Electric shocks, forced nudity and executions are some of the war crimes committed in Russian detention centres in Ukraine, the UN’s human rights body have found.
Testimonies from former detainees revealed shocking accounts of human rights violations in the facilities, and expressed grave concerns about executions in the four regions.
The investigators of the Members of the Commission of Inquiry on Ukraine visited 27 towns and settlements in four of the worst hit regions of Ukraine: Kyiv, Chernihiv, Kharkiv and Sumy.
They also went to graves and detention and torture centres, interviewed more than 150 victims and witnesses and met advocacy groups and government officials.
“We were struck by the large number of executions in the areas that we visited. The commission is currently investigating such deaths in 16 towns and settlements,” Erik Mose, the commission’s chairman, said.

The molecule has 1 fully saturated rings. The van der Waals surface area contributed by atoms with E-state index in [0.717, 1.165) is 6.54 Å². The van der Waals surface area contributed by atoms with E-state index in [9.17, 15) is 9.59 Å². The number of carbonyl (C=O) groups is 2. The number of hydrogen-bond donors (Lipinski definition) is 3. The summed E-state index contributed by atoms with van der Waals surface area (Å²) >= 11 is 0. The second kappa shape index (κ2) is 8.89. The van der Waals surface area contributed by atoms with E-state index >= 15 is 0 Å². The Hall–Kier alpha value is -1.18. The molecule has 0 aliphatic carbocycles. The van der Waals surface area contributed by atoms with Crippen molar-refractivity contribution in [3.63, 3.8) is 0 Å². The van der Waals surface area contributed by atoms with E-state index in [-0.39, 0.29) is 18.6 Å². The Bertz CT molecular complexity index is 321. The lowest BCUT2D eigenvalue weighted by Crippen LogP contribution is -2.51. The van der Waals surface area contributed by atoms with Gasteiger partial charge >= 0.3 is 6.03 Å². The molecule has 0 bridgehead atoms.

Mr Mose said an unspecified number of Russian soldiers were found to have committed crimes of sexual or gender-based violence – with victims ranging in age from four to 82-years-old.
He added that his team had received and was documenting “credible allegations regarding many more cases of executions”.
“Based on the evidence gathered by the commission, it has concluded that war crimes have been committed in Ukraine,” Mr Mose said.
He said the team had examined two incidents of ill-treatment against Russian soldiers by Ukrainian forces.
The commission plans to gradually expand its investigation, with areas of interest including allegations of filtration camps for people being detained or deported, the forced transfer of people, and allegations of expedited adoption of children.
The report comes as Vladimir Putin ordered partial mobilisation in Russia, sparking a panic exodus of thousands of Russians who are fleeing for their lives into neighbouring countries.
According to Russian media reports, Moscow is looking to mobilise up to one million reservists for the Ukraine war as Putin makes desperate moves to take back the upper-hand in the conflict he began.